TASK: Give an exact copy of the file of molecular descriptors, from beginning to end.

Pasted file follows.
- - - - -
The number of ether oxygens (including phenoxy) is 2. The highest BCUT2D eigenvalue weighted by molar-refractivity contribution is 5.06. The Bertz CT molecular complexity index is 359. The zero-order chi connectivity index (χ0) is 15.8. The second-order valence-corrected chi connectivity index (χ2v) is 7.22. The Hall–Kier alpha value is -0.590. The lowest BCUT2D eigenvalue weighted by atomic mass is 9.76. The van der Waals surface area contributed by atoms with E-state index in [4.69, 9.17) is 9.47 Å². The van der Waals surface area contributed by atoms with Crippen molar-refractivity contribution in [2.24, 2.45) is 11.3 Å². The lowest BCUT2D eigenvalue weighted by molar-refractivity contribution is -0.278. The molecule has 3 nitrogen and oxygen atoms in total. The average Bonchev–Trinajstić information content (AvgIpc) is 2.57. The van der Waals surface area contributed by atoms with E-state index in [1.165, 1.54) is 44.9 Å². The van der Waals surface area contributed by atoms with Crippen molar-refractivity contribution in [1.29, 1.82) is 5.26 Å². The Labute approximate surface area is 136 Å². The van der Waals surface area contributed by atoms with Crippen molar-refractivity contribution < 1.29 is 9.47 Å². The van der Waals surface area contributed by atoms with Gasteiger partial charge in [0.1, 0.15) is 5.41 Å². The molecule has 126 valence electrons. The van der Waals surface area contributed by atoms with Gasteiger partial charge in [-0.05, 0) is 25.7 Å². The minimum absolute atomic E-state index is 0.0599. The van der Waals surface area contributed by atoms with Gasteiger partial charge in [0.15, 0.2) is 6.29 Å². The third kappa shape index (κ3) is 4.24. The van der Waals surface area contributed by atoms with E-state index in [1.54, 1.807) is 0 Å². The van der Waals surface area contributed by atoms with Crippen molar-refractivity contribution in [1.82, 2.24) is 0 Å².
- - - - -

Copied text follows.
The number of ether oxygens (including phenoxy) is 2. The highest BCUT2D eigenvalue weighted by molar-refractivity contribution is 5.06. The Bertz CT molecular complexity index is 359. The zero-order chi connectivity index (χ0) is 15.8. The second-order valence-corrected chi connectivity index (χ2v) is 7.22. The Hall–Kier alpha value is -0.590. The lowest BCUT2D eigenvalue weighted by atomic mass is 9.76. The van der Waals surface area contributed by atoms with E-state index in [4.69, 9.17) is 9.47 Å². The van der Waals surface area contributed by atoms with Crippen molar-refractivity contribution in [2.24, 2.45) is 11.3 Å². The lowest BCUT2D eigenvalue weighted by molar-refractivity contribution is -0.278. The molecule has 3 nitrogen and oxygen atoms in total. The average Bonchev–Trinajstić information content (AvgIpc) is 2.57. The van der Waals surface area contributed by atoms with E-state index in [1.165, 1.54) is 44.9 Å². The van der Waals surface area contributed by atoms with Crippen molar-refractivity contribution in [1.29, 1.82) is 5.26 Å². The Labute approximate surface area is 136 Å². The van der Waals surface area contributed by atoms with Crippen molar-refractivity contribution < 1.29 is 9.47 Å². The van der Waals surface area contributed by atoms with Gasteiger partial charge in [0.1, 0.15) is 5.41 Å². The molecule has 126 valence electrons. The van der Waals surface area contributed by atoms with Gasteiger partial charge in [-0.05, 0) is 25.7 Å². The minimum absolute atomic E-state index is 0.0599. The van der Waals surface area contributed by atoms with Gasteiger partial charge in [0.15, 0.2) is 6.29 Å². The third kappa shape index (κ3) is 4.24. The van der Waals surface area contributed by atoms with E-state index in [1.54, 1.807) is 0 Å². The van der Waals surface area contributed by atoms with Crippen molar-refractivity contribution in [1.82, 2.24) is 0 Å².